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Faculty of Asian and Middle Eastern Studies



Introduction to Arabic at Cambridge

You will study Arabic as part of a degree in Middle Eastern Studies (MES), giving you access to one of the world's great languages in the context of the culture and history of its region of origin. You will have the option of studying Arabic on its own or in combination with Hebrew, Persian or a modern European language offered by the Faculty of Modern and Medieval Languages. Arabic, Hebrew and Persian are offered from scratch. 

Arabic is spoken by over 313 million people ‘from the Ocean to the Gulf’ as the Arabs say, from Morocco, Mauritania and Western Sahara in the West, to Iraq, the Gulf states and Somalia in the East.

It is the official language in 26 countries, and one of the six official languages of the United Nations. It is also the sacred language of around 1.5 billion Muslims globally.

Knowing Arabic enables you to communicate with people throughout the Middle East and provides access to the the richness and passion of the contemporary Arab world, as well as some of the world's greatest works of literature, science, and history.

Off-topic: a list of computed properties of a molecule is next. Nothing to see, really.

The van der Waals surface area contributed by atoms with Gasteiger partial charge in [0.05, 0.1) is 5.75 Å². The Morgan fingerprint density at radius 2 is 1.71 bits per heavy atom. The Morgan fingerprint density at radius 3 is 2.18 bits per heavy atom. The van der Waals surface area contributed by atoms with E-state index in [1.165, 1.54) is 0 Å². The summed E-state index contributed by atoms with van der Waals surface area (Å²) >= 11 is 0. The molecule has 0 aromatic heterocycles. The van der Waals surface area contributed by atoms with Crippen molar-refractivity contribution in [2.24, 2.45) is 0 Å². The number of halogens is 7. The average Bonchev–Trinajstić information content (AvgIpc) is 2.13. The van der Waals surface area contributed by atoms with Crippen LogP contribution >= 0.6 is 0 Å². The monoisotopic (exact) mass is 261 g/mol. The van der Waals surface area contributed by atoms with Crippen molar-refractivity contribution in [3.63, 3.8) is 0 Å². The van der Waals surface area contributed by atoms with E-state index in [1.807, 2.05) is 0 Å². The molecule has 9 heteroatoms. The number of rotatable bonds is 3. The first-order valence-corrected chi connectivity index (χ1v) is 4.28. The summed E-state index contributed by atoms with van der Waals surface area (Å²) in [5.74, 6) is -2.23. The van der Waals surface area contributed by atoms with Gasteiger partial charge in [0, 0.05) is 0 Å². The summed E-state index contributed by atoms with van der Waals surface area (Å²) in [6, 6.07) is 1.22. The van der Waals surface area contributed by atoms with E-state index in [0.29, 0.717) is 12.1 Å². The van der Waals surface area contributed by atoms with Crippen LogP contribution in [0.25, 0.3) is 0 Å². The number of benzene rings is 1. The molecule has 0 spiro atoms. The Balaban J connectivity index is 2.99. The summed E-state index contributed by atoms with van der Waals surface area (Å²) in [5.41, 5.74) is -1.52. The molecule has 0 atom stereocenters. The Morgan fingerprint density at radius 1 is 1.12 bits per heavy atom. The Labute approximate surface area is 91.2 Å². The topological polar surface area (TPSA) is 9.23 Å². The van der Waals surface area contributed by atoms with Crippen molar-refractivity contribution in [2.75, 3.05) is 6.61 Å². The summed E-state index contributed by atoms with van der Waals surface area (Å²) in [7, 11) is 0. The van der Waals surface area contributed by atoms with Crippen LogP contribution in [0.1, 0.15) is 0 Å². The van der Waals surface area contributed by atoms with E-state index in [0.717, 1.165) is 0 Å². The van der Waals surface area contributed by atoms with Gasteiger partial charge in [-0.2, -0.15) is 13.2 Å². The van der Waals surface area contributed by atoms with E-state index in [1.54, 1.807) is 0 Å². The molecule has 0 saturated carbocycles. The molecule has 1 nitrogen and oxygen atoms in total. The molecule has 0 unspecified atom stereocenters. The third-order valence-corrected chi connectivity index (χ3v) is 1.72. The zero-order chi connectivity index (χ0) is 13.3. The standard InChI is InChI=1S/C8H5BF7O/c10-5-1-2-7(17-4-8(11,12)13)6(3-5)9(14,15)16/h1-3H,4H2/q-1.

At Cambridge you will learn Arabic in a way that mirrors its use across this varied world:

  • Standard Arabic for reading and writing:
    although nobody speaks Standard Arabic, it is learned across the Arab world and gives access to the thought and literature of the region
  • Egyptian Arabic for speaking:
    Egyptian Arabic is a central dialect with a large number of native speakers and readily understood across the Arab world and a good basis for learning other dialects
  • Other dialects:
    your year abroad will give you the opportunity to learn the local dialect, giving access to the vitality and warmth of everyday life in the region of your choice


Next time you put sugar (سكّر - sukkar) in your coffee (قهوة - qahwa), squeeze lemon (ليمون – līmūn) or lime (ليم - līm) over your tuna (التنّ - al-tunn), add alcohol (الكحل - al-kohl) and syrup (شراب - sharāb) to your julep (جلاب - julāb) cocktail, or reach for the candy (قندي - qandī) jar (جرّة  - jarra), you might be surprised to learn how many of the words you are using come from Arabic. It’s not too far a stretch to realise that hummus (الحمص - alhimas), tahini (طحينة – tahīna) or saffron (زعفران - zaʿfarān) have their roots in Arabic. More unexpected that if your vegetarian option includes spinach (سبناخ - sibnakh), aubergines (البادنجان - al-bādinjān) or artichokes (الخرشوف - al-kharshūf), you’re referencing the glorious world of Middle Eastern language and food.